Evaluation of Candidate Reference Genes for Quantitative Gene Expression Studies in Tree Peony

in Journal of the American Society for Horticultural Science
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  • 1 State Key Laboratory of Tree Genetics and Breeding, Key Laboratory of Tree Breeding and Cultivation of State Forestry Administration, Research Institute of Forestry, Chinese Academy of Forestry, Beijing 100091, China

Quantitative real-time reverse transcription polymerase chain reaction (RT-PCR) is a sensitive and widely used technique for gene expression analysis that depends on stability of the reference genes used for data normalization. Tree peony (Paeonia suffruticosa), known as one of the most famous traditional ornamental plants in China, is very popular in both domestic and international markets for its showy and colorful flowers. To date, no systematic studies on reference genes have been performed in tree peony with different flower colors. In this study, we evaluated the expression stability of 12 candidate reference genes in different tissues and five flower developmental stages of tree peony with six different colors by three algorithms: geNorm, NormFinder, and BestKeeper. The results showed that protein phosphatase 2A (PP2A), ubiquitin protein ligase (UPL), and ubiquitin (UBQ) were the most stable genes across all samples. Helicase, alpha-tubulin (TUA), and eukaryotic translation initiation factor 5A (EIF5A) also exhibited high expression stability in different tissues, in samples with different colors, and at different flower developmental stages. According to the geNorm analysis, the combination of two most stable reference genes was optimal for normalization in all tested sample sets in this study. To further validate the suitability of the reference genes identified in this study, the expression patterns of two putative homologs of chalcone synthase gene (PsCHS1) and chalcone isomerase gene (PsCHI1) were studied at different developmental stages of white flowers. The results provide information for transcriptional analyses in future studies of gene expression on tree peony flower development and pigmentation.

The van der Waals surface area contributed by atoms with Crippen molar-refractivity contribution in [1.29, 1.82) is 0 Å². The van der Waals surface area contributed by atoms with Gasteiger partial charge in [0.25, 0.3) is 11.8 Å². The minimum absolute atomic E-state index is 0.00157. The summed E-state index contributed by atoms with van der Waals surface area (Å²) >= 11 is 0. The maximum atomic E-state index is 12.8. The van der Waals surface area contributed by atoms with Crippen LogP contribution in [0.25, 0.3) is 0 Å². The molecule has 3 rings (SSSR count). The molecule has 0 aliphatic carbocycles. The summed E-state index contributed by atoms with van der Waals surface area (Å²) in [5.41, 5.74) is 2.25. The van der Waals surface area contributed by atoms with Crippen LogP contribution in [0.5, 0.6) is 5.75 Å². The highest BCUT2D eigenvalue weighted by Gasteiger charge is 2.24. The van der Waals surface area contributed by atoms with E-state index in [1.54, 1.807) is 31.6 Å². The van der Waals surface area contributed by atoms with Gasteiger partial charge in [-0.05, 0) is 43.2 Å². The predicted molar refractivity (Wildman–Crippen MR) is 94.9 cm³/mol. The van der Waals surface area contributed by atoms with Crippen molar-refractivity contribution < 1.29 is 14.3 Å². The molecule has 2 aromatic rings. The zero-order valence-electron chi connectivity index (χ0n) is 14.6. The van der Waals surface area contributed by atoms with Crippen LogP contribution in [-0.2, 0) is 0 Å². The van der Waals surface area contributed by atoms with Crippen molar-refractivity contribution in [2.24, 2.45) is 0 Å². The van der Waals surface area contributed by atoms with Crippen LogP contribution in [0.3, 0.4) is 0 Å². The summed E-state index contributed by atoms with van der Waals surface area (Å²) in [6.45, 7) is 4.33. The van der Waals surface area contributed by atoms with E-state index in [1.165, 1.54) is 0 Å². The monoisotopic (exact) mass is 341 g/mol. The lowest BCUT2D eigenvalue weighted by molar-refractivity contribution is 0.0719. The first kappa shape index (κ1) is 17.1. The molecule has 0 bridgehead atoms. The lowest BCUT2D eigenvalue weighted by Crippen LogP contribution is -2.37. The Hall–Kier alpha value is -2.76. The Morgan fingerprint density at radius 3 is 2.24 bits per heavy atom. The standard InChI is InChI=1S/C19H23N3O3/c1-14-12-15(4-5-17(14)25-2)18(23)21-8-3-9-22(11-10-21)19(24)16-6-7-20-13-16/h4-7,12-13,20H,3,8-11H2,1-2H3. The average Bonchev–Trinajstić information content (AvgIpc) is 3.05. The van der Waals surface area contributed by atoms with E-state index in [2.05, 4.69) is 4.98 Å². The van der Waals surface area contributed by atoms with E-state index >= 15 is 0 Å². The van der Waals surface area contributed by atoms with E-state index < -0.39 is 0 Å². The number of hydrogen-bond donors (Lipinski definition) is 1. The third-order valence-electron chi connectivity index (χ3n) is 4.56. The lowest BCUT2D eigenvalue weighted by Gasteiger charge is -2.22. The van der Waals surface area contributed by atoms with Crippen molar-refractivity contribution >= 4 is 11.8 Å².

Abstract

Quantitative real-time reverse transcription polymerase chain reaction (RT-PCR) is a sensitive and widely used technique for gene expression analysis that depends on stability of the reference genes used for data normalization. Tree peony (Paeonia suffruticosa), known as one of the most famous traditional ornamental plants in China, is very popular in both domestic and international markets for its showy and colorful flowers. To date, no systematic studies on reference genes have been performed in tree peony with different flower colors. In this study, we evaluated the expression stability of 12 candidate reference genes in different tissues and five flower developmental stages of tree peony with six different colors by three algorithms: geNorm, NormFinder, and BestKeeper. The results showed that protein phosphatase 2A (PP2A), ubiquitin protein ligase (UPL), and ubiquitin (UBQ) were the most stable genes across all samples. Helicase, alpha-tubulin (TUA), and eukaryotic translation initiation factor 5A (EIF5A) also exhibited high expression stability in different tissues, in samples with different colors, and at different flower developmental stages. According to the geNorm analysis, the combination of two most stable reference genes was optimal for normalization in all tested sample sets in this study. To further validate the suitability of the reference genes identified in this study, the expression patterns of two putative homologs of chalcone synthase gene (PsCHS1) and chalcone isomerase gene (PsCHI1) were studied at different developmental stages of white flowers. The results provide information for transcriptional analyses in future studies of gene expression on tree peony flower development and pigmentation.